It’s hard to believe that as of Feb. 14, I will have completed one year as the Bishop of St. Cloud. In many ways, it feels like three days. I never thought that in my 32 years of priesthood,I would one day become a bishop. I often joke that I avoided being int he company of bishops as a priest, but now I can’t avoid them because I’m one of them!
When I finally spoke with Papal Nuncio Cardinal Christophe Pierre on Dec. 5 last year (after having blocked his phone calls on Dec. 2, 2022, assuming it was spam), I was in shock and felt emotionally overwhelmed. While part of me did not want this, the deeper part of me felt that the Lord Jesus was calling me to step out in faith and to accept his call.
There is a steep learning curve in becoming a bishop. They don’t provide you with a manual or training videos to better learn your role. For example, when all my “bishop’s gear” arrived at the Chancery right before my ordination, I had no idea how to wear most of it. When does one wear the black house cassock as opposed to the pink liturgical cassock, and how do you put on the sash? When do you put on and remove the mitre and when do you carry the crosier (pastoral staff)? I just kept asking tons of questions of Bishop Kettler and he turned out to be a superb mentor.
People often ask me what I most enjoy about being the new bishop here. Hands down, it is being with my people, whether at Mass or at parish and diocesan events. I enjoy celebrating confirmations, especially the moment when I anoint young people on the forehead with chrism oil, and then look them in the eye and say, “Peace be with you.” I feel that the people of this diocese are truly my brothers and sisters whom I am called to shepherd with love and compassion.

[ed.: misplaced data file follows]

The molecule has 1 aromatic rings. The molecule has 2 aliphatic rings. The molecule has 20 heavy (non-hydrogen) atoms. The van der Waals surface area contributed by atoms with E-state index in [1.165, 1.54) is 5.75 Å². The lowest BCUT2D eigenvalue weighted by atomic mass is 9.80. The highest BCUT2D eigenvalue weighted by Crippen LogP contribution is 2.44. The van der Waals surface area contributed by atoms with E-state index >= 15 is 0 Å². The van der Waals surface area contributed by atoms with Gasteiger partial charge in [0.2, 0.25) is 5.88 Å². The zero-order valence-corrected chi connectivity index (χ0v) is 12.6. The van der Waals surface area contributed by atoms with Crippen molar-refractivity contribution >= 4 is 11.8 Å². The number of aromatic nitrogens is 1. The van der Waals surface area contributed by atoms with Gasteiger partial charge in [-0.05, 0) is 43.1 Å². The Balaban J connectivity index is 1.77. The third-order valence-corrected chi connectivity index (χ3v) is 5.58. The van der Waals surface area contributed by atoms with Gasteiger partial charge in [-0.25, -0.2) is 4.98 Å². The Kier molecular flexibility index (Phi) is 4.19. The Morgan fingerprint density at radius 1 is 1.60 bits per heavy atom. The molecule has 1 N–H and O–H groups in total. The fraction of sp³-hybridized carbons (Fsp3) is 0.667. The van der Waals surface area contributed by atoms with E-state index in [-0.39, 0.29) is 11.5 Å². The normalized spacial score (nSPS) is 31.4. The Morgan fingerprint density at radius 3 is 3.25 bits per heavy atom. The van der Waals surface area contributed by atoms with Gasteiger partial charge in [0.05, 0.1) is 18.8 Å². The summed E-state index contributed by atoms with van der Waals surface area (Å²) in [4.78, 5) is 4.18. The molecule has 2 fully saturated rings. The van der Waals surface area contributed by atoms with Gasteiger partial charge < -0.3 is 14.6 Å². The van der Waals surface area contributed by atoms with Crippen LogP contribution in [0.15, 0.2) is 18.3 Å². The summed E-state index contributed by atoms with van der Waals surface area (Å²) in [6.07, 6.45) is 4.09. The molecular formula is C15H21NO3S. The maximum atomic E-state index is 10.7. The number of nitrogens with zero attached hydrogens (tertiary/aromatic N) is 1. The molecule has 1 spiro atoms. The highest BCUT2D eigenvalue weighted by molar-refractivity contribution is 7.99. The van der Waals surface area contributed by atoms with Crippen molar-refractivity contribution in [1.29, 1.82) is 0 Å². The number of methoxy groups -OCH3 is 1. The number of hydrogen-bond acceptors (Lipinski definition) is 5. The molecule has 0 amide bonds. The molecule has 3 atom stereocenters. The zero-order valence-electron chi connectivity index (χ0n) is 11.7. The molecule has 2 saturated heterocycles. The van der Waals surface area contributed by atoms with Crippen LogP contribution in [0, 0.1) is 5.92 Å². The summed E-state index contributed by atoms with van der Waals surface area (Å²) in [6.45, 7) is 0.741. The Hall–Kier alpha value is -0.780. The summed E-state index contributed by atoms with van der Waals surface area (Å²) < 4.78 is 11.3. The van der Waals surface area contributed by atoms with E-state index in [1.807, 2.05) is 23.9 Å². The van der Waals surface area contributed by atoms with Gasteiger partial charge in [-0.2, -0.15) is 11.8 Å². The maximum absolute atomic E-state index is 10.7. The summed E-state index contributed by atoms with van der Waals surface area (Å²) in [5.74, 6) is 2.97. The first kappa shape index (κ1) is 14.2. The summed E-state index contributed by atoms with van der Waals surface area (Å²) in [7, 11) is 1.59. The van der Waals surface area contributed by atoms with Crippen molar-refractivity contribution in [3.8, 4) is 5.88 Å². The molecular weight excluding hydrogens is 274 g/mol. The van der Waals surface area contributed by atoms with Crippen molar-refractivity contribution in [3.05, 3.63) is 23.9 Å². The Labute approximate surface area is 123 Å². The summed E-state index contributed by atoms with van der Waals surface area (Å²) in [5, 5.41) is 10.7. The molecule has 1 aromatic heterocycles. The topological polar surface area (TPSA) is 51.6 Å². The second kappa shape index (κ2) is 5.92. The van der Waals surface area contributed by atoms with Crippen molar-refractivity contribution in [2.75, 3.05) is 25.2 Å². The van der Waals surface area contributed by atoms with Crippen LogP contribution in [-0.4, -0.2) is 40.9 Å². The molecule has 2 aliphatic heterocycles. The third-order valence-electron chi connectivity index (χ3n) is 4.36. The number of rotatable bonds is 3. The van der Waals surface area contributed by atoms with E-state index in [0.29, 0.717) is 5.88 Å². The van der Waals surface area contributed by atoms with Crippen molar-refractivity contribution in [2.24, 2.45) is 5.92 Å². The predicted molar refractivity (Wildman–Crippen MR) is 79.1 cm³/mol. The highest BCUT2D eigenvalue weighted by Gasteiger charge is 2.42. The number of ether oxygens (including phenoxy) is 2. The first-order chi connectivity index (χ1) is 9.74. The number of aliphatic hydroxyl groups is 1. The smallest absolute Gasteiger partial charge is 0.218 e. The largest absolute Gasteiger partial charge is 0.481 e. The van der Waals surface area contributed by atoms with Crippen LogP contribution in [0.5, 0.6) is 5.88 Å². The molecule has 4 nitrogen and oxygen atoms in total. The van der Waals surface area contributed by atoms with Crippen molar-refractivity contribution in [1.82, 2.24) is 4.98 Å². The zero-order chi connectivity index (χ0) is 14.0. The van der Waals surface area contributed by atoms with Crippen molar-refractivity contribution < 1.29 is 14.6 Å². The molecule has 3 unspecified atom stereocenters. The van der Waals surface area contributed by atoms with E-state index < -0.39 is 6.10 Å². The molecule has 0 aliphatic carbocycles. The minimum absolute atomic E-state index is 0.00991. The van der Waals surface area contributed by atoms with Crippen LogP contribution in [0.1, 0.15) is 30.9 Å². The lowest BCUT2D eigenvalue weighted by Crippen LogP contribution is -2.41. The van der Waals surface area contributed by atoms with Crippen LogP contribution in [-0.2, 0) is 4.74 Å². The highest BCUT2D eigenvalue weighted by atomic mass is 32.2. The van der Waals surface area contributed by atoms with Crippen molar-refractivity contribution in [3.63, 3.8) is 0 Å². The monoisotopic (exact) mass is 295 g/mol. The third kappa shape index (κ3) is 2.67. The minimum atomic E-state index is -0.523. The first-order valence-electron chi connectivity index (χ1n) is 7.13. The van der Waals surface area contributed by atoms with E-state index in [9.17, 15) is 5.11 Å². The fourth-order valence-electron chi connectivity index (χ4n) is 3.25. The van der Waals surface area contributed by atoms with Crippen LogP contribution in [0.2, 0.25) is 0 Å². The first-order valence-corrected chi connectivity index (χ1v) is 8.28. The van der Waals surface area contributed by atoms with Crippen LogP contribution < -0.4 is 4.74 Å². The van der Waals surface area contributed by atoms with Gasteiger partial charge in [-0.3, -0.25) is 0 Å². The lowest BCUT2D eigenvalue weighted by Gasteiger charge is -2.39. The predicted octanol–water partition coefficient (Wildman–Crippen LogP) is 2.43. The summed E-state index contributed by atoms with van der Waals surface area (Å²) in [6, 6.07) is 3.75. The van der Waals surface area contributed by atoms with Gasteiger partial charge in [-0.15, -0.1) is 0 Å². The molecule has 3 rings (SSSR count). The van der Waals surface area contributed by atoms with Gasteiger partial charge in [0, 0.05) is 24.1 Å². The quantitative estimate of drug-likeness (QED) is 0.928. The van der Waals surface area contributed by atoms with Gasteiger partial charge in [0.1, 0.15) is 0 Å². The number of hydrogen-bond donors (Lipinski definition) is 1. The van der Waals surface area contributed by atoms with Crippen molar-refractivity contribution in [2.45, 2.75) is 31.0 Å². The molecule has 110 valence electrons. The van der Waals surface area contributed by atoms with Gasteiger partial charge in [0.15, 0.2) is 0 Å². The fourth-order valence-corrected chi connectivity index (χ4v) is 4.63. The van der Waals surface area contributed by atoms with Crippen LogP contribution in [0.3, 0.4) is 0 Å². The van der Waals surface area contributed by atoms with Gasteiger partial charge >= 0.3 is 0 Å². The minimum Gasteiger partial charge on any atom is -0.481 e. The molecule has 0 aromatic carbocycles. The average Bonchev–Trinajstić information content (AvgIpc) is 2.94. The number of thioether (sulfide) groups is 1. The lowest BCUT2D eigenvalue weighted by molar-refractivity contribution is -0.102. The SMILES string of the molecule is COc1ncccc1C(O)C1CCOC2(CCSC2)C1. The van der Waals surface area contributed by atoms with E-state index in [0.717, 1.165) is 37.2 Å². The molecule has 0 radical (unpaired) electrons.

The greatest privilege for me would be ordaining men to the diaconate and to the priesthood. It is then that I feel my closest connection to the Apostles, for the gesture of the laying on of hands by the bishop at ordination was handed down to us from them.
A particular grace has been spending Fridays visiting my priests where they live and minister. I ask them where they grew up, what sports and hobbies they have enjoyed over the years and how they discerned their call to the priesthood. I always leave their presence feeling inspired after hearing their stories and getting to spend time with them.
I feel truly grateful to the lay men and women who work for the diocese and are part of the Curia, as we call it. They are amazingly talented, faith-filled and zealous to carry out the work entrusted to them by the Lord. It is a joy to closely collaborate with all of them.
As a Holy Cross religious, I also feel an affinity with all the religious who serve in our diocese: the Poor Clares, the Crosiers, the Benedictine men and women, the Franciscan women and the Vincentians, who hail from India. The charism and spirituality that each religious order brings to our diocese is leaven for us all.
While I’ve never had a busier schedule in my life, deep down I feel grateful and at peace. I now feel at home here. If I could summarize what I have experienced so far, I would echo the words of Dag Hammarskjold, a former U.N. secretary general, who once wrote, “For all that has been, thanks. For all that will be, yes!”
Yours in Christ,
Bishop Patrick M. Neary, C.S.C.